Wednesday Warrior – Nancy
I was diagnosed on April 30, 2009. A day I will never forget!
I had this pain and then later a lump in my left thigh muscle. The first doctor told me to put heat on it (before it got large) — and I did. It grew more. By that time my husband and I had moved to the Texas countryside to retire. Six months later, I would be diagnosed with MFH Sarcoma Cancer. You just never know when your lives may completely change, and you’ll never be the same again. You are the same, but with a new normal you could say.
I went to a new doctor in the country who I adore and she said it was probably a lipoma — we would watch it. That is what any doctor would have thought, I mean this thing was so rare! This cancer just kept growing in my thigh and it became painful. She sent me for an MRI and it showed it to be a lipoma and possibly a sarcoma. So I went for many months with this in my thigh. No one really thought it was a sarcoma!
I had surgery to remove it and the surgeon said it could be a sarcoma, but again, more likely to be a lipoma (which is non-cancerous). The surgery was done and it was biopsied at the same time. After further tests, it was diagnosed as a high grade MFH sarcoma (which is now called Undifferentiated Pleomorphic Sarcoma…UPS). I was blessed to have a wonderful orthopedic oncologist. She got clear margins and instead of keeping me in the hospital, she told me to go home (on crutches, of course), which would mean a lesser chance of any infection. She was totally knowledgeable and informative as to treatments and she shared her thoughts on it as well. She was great! I also saw a radiologist after surgery, who was just as uplifting. In between everything, I had several other opinions on treatment, which included chemo, radiation, and/or both. My choice after hearing all recommendations, was radiation only. My white count was already compromised, which was the main reason radiation only was my choice. I had 6 weeks of radiation. I drove myself back and forth to Ft. Worth every single day, 5 days a week, two hours of driving every day for treatments!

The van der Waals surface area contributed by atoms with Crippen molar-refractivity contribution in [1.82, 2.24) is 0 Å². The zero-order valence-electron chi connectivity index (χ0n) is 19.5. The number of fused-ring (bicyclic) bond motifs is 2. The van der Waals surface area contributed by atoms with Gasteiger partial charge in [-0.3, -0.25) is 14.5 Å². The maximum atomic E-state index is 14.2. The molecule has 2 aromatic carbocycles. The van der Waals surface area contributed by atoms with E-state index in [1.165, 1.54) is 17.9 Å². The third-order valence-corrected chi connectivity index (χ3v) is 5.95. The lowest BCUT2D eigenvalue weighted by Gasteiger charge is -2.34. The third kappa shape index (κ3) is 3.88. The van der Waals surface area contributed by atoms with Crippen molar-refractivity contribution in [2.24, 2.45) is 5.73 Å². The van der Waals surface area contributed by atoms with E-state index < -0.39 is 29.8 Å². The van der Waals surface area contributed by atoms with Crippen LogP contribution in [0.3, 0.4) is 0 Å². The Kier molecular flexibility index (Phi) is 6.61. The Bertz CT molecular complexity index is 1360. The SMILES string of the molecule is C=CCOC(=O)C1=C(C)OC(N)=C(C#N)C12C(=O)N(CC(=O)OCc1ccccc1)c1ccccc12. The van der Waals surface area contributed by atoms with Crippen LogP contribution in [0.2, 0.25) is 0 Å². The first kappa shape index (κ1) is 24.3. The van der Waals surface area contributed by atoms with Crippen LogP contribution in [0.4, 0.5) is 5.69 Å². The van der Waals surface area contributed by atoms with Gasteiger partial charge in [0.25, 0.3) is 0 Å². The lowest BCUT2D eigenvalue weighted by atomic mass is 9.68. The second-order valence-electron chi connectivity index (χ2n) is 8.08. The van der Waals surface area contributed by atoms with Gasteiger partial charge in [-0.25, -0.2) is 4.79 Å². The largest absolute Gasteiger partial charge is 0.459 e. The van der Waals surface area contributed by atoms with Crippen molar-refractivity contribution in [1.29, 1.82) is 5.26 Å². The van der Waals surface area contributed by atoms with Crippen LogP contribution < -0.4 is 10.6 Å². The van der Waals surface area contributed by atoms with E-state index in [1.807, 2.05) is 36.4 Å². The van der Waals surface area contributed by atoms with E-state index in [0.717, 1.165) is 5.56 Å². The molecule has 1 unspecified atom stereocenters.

I have so many hobbies, so I kept busy doing sewing, playing my keyboard, and making things. I am always busy with family too! I joined Sarcoma Alliance and volunteered for them as well. Love that, and getting to talk with others who were in the same boat! Sometimes the conversations are great and other times we are very sad at the losses we inevitably face along our paths with sarcoma. Trying to stay upbeat can sometimes be a challenge!
I am now 5 years out from my diagnosis and feeling really blessed to be here. I have lost lots of friends to this disease, but I still have hope for better, more effective treatments or optimally, and hopefully, a cure!
My faith has seen me through a lot! I have met countless new friends online with sarcoma. It is rare and hard to find others with your disease, but online, you can talk/chat with others, exchange information and learn from their experiences.
I have places in my lungs we are watching now, which are currently stable. I will have another CT and an MRI in November. With sarcomas, you have to have regular tests to watch for metastasis and you have to be vigilante for any other lumps or anything out of the ordinary on your body or unusual pain. It is notorious for coming back, and although we have treatments, we need better ones. Just since my diagnosis, I have lost many friends to this disease. I have known several children now that we have lost to this horrendous disease — this really hurts my heart. I just recently found out that one boy is going to lose his foot to sarcoma. It isn’t fair that children have to go through this. It so makes my heart ache for them. With sarcoma cancer, you can lose a limb. I am thankful my doctor was able to save my leg. She commented that not that long ago, I would have probably lost my leg. Things can get better, but we need better treatments! There is hope on the horizon and new things are happening. We don’t get the funding that more prevalent cancers get, so it slows down research.
I will always have hope and faith! I will always pray because I believe in prayer and the power of prayer. My supporters include my husband of 47 years, John, two daughters, and lots of other family and friends. I know I am blessed, and I am so thankful every day. I look for the good in each day, because it is always there.
If you or a loved one has been impacted by sarcoma cancer, we encourage you to share your story. Sharing your story can be such an inspiration to others who are dealing with sarcoma in their own life and remind us all of the urgency to find better treatments in order to make an impact on the devastation that sarcoma cancer brings. Let your experiences help others become involved with raising awareness!